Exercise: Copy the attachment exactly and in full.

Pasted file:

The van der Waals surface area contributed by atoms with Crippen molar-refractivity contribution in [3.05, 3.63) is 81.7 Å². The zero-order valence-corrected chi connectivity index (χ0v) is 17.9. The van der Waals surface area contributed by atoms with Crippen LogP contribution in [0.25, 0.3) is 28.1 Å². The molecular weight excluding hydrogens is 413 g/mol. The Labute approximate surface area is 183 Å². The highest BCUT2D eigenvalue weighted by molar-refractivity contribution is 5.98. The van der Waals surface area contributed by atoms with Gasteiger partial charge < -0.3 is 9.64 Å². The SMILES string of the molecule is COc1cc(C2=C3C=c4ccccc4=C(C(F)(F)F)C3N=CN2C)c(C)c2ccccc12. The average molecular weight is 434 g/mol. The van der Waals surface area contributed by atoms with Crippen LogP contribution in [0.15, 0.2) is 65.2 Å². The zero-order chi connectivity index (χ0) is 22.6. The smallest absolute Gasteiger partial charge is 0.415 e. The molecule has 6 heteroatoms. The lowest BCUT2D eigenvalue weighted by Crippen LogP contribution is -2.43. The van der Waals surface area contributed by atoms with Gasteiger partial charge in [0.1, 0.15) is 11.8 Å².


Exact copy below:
The van der Waals surface area contributed by atoms with Crippen molar-refractivity contribution in [3.05, 3.63) is 81.7 Å². The zero-order valence-corrected chi connectivity index (χ0v) is 17.9. The van der Waals surface area contributed by atoms with Crippen LogP contribution in [0.25, 0.3) is 28.1 Å². The molecular weight excluding hydrogens is 413 g/mol. The Labute approximate surface area is 183 Å². The highest BCUT2D eigenvalue weighted by molar-refractivity contribution is 5.98. The van der Waals surface area contributed by atoms with Gasteiger partial charge < -0.3 is 9.64 Å². The SMILES string of the molecule is COc1cc(C2=C3C=c4ccccc4=C(C(F)(F)F)C3N=CN2C)c(C)c2ccccc12. The average molecular weight is 434 g/mol. The van der Waals surface area contributed by atoms with Crippen LogP contribution in [0.15, 0.2) is 65.2 Å². The zero-order chi connectivity index (χ0) is 22.6. The smallest absolute Gasteiger partial charge is 0.415 e. The molecule has 6 heteroatoms. The lowest BCUT2D eigenvalue weighted by Crippen LogP contribution is -2.43. The van der Waals surface area contributed by atoms with Gasteiger partial charge in [0.1, 0.15) is 11.8 Å².